Something else to ponder….According to the veterinarian at Clauss Dairy Farm, the levels of naturally occurring BHT in cows is the same as in cows who are administered BHT. “So why give it to them,” I asked. The answer: Because the cows produce 10-15% more milk. Question? If the levels of BHT are the same in both cows, then why does some packaging indicate BHT free and others don’t?
1. Livestock production (including dairy, eggs, and other animal protein), is responsible for 3% of the world’s greenhouse gas emissions (March 2010), NOT 18% as reported in the 2006 UN Food and Agriculture Report.
2. The dairy cows life span is 6-8 years. They are bred every 13 months. Dairy cows with low production or no longer lactate are sold to other dairy farms or to beef factories.
If you want to learn more about what happens to the milk when it leaves the farm, check out this really cool three-minute video (http://www.hilmarcheese.com/CowTour.cms#) from the Hilmar Cheese Company (http://www.hilmarcheese.com/), largest cheese plant in the world, producing 1.4 million pounds per day.
We ended our amazing day at the home of Richard and Sharon Clauss who hosted a culinary delight with food made from Real California Milk (http://www.realcaliforniamilk.com/) and created by Chef Ryan Scott (http://www.ryanscott2go.com/). My favorite was the Cucumber and Yogurt Gazpacho with Caraway Seeds and Honeycomb and Panna Cotta with Bing Cheeries. Yummy.
Many thanks to the California Dairy Association Board and Real California Milk, sponsors of the dairy farm and cheese factory excursion, for extending an opportunity of a life-time to educate us about how modern dairy cow’s live, how milk and cheese are produced, how dairy farming is eco-friendly, and how milk and cheese are nutritional choices.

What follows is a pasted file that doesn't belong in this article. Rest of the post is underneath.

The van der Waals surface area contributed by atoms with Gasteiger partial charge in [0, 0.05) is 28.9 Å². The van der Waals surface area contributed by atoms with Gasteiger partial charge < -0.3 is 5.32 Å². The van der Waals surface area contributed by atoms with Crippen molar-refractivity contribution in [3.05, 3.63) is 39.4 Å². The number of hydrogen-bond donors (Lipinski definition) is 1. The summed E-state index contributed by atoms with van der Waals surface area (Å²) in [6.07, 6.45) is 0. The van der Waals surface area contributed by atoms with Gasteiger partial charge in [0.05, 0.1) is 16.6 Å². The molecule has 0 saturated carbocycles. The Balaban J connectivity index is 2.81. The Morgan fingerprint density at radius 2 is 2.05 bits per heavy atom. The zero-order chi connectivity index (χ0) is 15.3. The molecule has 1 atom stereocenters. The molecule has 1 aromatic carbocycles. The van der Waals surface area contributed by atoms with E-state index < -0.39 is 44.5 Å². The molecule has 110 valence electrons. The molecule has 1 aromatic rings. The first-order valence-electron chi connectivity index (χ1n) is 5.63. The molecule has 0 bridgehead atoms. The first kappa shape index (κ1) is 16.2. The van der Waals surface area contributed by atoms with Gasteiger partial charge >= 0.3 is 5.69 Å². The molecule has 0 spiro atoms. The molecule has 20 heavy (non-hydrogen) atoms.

Tomorrow, I set off for Washington, DC along with twenty of so of my favorite Illinois corn farmers. While we’re there, we’re going to talk corn policy for a bit (determining as a nation of corn farmers what it is that we stand for and what will allow us to continuing growing corn for generations and generations) and we’re going to chat with our Illinois elected officials.
I know there are quite a few folks that are discouraged and even a little jaded when it comes to politics these days. I’m one of them at times. And I know there are swarms of people who are frustrated that politicians seem to seek only their own reelection instead of seeking to do their job and serve the people in their district.
What I say is look at the cards you were dealt and play them.
The system is what it is. And until it changes, our goal (and yours too!) should simply be to play the largest part within the system that you can. That means getting involved, knowing your Congressman, Representatives, and Senators, and calling them or visiting them. Because they actually do want to hear from you!
Millions of issues come across the House and Senate floor every day and your Congressman can’t possibly know the details of every single one. Often, he’s looking to his peers and his party to determine what his/her vote will be. But one simple conversation with you might put that issue into perspective and make him think a little harder about his vote.
Perhaps you can relay to your elected official that your farm has been in the family for a hundred years and now you are worried that you might lose it due to estate taxes. Perhaps you can talk about your desire to grow your livestock operation, but fear the EPA or the animal rights extremists will ruin your investment. Perhaps your family has occupied the same small town for generations and is now seeing an economic improvement from a local ethanol plant that you’d hate to see go under.